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NCSS Institutes and Webinars

NCSS brings some of the best educational programming available to the social studies professional in the NCSS Spring Webinar Series and NCSS Summer Institutes. Please check back often for updates to our listing of professional learning opportunities below.

If you are interested in sharing your knowledge with your colleagues, we are currently accepting proposals for this year's summer workshops. In submitting a proposal, it not only shows your commitment to leadership in the field of social studies that benefits others in our profession, but would also be an experience that will satisfy your professional goals of research and provide professional development that is meaningful.

Click Here to Learn More & Submit a Summer Institute Proposal


Upcoming Webinars and Institutes

January 24, 2019 - 4:30pm

Free Webinar Presented in Partnership with inquirED

  • Overview: Unpacking C3 Social Studies Framework and the changes required to teach Social Studies inquiry
  • Who Should Attend: Administrators and Teachers looking to better understand new inquiry standards
  • Including a Special Q&A Session: A discussion with NCSS president India Meissel about inquiry and its impact on social studies curriculum and instruction across the country

 

 

 

 

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February 5, 2019 - 7:00pm to 8:15pm
February 7, 2019 - 7:00pm to 8:15pm
March 14, 2019 - 7:00pm to 8:15pm
March 21, 2019 - 7:00pm to 8:15pm

During this webinar series participants will analyze the vast political, social, and cultural changes that took place in the United States beginning in the 1950s and lasting through the 1960s. We will discuss the vast divisions that developed in American society during this era, and ways that those divisions continue today. We will analyze how new voices emerged on the political scene during this period, and how and why some "radicals" distanced themselves from any form of politics.

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February 5, 2019 - 7:00pm to 8:15pm
February 7, 2019 - 7:00pm to 8:15pm
March 14, 2019 - 7:00pm to 8:15pm
March 21, 2019 - 7:00pm to 8:15pm

During this webinar series participants will analyze the vast political, social, and cultural changes that took place in the United States beginning in the 1950s and lasting through the 1960s. We will discuss the vast divisions that developed in American society during this era, and ways that those divisions continue today. We will analyze how new voices emerged on the political scene during this period, and how and why some "radicals" distanced themselves from any form of politics.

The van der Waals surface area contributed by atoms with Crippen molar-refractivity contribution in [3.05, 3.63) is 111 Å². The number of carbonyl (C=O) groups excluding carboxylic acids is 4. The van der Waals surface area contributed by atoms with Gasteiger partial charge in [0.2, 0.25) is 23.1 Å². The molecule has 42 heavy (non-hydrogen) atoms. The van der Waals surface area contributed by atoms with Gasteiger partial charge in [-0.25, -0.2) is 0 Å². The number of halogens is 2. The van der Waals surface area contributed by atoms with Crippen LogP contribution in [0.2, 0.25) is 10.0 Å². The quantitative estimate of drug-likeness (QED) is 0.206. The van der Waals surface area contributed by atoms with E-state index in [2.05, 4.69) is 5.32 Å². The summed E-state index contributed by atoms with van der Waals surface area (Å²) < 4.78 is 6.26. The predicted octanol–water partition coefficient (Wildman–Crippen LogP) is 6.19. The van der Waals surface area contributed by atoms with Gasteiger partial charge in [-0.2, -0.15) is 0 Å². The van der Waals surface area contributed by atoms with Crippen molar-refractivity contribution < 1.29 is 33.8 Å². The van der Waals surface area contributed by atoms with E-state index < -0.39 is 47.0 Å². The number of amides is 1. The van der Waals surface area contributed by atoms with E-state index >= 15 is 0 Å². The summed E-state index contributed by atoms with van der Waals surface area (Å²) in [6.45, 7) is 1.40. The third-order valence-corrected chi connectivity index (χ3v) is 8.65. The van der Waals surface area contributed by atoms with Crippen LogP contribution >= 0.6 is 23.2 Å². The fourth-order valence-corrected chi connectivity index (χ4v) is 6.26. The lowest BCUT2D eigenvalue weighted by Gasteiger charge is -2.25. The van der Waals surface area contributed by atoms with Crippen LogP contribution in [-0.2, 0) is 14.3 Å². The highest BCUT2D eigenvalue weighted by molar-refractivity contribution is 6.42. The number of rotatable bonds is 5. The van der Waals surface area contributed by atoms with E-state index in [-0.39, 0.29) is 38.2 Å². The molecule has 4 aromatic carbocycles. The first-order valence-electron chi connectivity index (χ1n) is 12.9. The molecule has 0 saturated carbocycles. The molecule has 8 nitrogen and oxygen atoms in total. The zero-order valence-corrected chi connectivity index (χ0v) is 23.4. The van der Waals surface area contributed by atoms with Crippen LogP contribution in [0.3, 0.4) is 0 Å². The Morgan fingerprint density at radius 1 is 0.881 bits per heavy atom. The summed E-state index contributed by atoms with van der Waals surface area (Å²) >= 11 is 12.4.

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February 12, 2019 - 7:00pm

On April 15, 1947, Jackie Robinson, an African American man, took the field as a member of the major-league baseball team, the Brooklyn Dodgers. Robinson received death threats, was isolated and segregated and was the most scrutinized player in the United States at the time. Despite all of this, Robinson successfully broke the color barrier for baseball and other sports. 

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February 19, 2019 - 7:00pm

This webinar will introduce middle school social studies educators to several frameworks drawn from history and the social sciences, such as settler colonialism, physical and cultural genocide, and human rights, for teaching about the mass violence perpetrated against Indigenous peoples in the United States in the nineteenth century. Through the use of primary source documents, participants will learn about the 1862 U.S.-Dakota War and its aftermath, as a case study for teaching and learning about specific examples, as well as the broader history, of such mass violence.

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February 21, 2019 - 8:30pm to 9:30pm

 

Time : 8:30 pm to 9:30 pm

Regisration Cost: FREE

Join us for this webinar hosted by staff from the European Union (EU) featuring educators who have successfully incorporated EU topics into their U.S. courses. You will learn about curriculum resources available for teaching the EU, and tips to implement these learning tools in your classroom! 

This webinar will provide you with the following tools and resources.

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February 26, 2019 - 7:00pm

This webinar will introduce participants to theory, research, and practice related to developing curriculum and instructional practices that respond to the social context in which they work, and will cover principles and approaches to building a professional identity as a cultural responsive educator.

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